In The Land of Free, we still keep on Rockin'

Plain and Fancy

"I hope for nothing, I fear nothing, I am free"


Thursday, January 1, 2015

Stone Angel - Stone Angel (1975 uk, ethereal traditional acid folk psych, 2014 edition)



The Stone Angel story begins in December 1972. Guitarists Ken Saul and Paul Corrick were rehearsing for a spot at the Great Yarmouth Folk Club Christmas party, but all they could come up with was a guitar duet version of 'God rest ye Merry Gentlemen'. They invited singer Jill Child to join them, and worked on a couple of recently composed songs based on local legends, 'Sanctuary Stone' and 'The Skater'. That first performance was so well received that the trio decided to continue, the following two years seeing them perform at clubs, concerts and festivals throughout East Anglia and occasionally further afield, while still doing the resident slot at their local club.

During the summer of 1973 a demo recording of some of their songs was made, on which Midwinter were joined by Dik Cadbury (of 'Decameron' and 'Steve Hackett Band' fame) on bass, and Mick Burroughes on percussion. This was never released at the time, and in fact the master tapes remained in a box in Ken Saul's attic until they finally were issued by Kissing Spell in 1993 as the CD 'The Waters of Sweet Sorrow'.

Midwinter came to an end with Jill's departure to college, their farewell concert taking place back at the Yarmouth Folk Club on September 11th 1974. Some of their songs lived on, however, as a few months later Paul and Ken formed a new band, again including fellow musicians from the Yarmouth club. This new band had something of a rockier, more gothic, edge and a decidedly experimental approach to folk music: Stone Angel was born!

Stone Angel's first public performance, again at the Yarmouth Folk Club, was on December 20th 1974. The line-up consisted of Joan Bartle on vocals, flute, recorders and crumhorn; Mick Burroughes on bass and percussion; Paul Corrick on electric guitars and harpsichord; Dave Lambert on fiddle and mandolin; Ken Saul on vocals, guitars and dulcimer. Building on the reputation of Midwinter, they began to appear at numerous clubs and festivals around the area.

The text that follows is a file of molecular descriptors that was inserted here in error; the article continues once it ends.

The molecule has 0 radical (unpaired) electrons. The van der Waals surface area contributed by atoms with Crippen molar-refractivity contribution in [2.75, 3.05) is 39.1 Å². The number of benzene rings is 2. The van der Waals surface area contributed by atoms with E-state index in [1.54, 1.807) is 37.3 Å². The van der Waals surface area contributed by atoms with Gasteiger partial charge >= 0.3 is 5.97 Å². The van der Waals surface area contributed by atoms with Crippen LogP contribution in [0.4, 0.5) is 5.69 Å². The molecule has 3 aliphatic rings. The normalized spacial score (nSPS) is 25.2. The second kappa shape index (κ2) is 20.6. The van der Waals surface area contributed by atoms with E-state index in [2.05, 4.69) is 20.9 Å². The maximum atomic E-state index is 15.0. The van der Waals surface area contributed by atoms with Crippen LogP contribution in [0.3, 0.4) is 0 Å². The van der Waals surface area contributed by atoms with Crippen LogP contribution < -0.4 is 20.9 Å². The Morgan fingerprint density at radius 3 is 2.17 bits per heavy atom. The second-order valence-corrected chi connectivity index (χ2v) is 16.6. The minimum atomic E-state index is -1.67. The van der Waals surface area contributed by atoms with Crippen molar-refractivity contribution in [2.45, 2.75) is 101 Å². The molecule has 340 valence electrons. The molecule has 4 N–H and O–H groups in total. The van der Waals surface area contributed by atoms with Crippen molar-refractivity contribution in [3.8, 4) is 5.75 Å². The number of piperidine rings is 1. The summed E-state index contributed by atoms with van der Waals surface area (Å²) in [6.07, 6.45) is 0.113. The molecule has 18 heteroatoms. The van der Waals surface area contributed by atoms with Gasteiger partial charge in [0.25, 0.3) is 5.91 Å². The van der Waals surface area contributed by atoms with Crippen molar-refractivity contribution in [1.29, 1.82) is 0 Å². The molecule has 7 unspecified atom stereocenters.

For a variety of reasons a decision was made to produce a self-financed recording, and this took place in February 1975. The band was assisted in this project by Eddy Green, who from time to time had deputised for various personnel in the live performances. Only three hundred and fifty of the projected five hundred albums were ever produced, and unfortunately these suffered from rather poor sound quality. A busy schedule followed, with the album being hawked around the live gigs, until the end of the summer when both Paul and Mick departed for university and art college respectively.

The resulting trio continued, but became entirely acoustic and more traditional in their choice of material, although still including 'The Skater' and 'Black-sailed Traders' in their set. The only recording from this period was a basic tape recording of a live concert in the village church at Filby, Norfolk, where Ken and Joan now lived. This too was to later be released on CD by Kissing Spell under the title 'The Holy Rood of Bromholm'. After spells working in Botswana and Southampton, Dave Lambert emigrated to Australia, where he continues to play as a member of Adelaide-based band 'The Legends'.


Tracks
1. The Bells Of Dunwich - 6:04
2. The Skater - 3:13
3. Pastime With A Good Company - 1:12
4. Traveller's Tale - 5:41
5. Black Sailed Traders - 5:04
6. Stone Angel - 3:38
7. Galliard Merrie England's Musicke Box - 2:02
8. The Gay Goshawk (Traditional) - 7:08  
9. The Black Dog (Paul Corrick, Ken Saul) - 5:42
10.The Holy Rood Of Bromholm (Ken Saul) - 4:01
All compositions by Stone Angel except where indicated

Stone Angel
*Ken Saul - Vocals, Guitars, Dulcimer, Treble Recorder
*Joan Bartle - Vocals, Flute, Recorder, Crumhorn
*Mick Burroughs - Percussion, Bass, Jews Harp
*Dave Lambert - Violin, Mandolin, Rebec
*Paul Corrick - Electric Guitar, Bass

Free Text
Free Text II

3 comments:

mscmichael said...

Happy New Year & thanks very much for aal the lovely music...

William Hartnell said...

This is beautiful and truly uplifting folk music. The musicianship here is simply stunning.

Thank you so much for sharing this gem of an album.

Michael

Thursday 1st January 2015, 21.46pm

juan manuel muñoz said...

thanks a lot. Have a great new year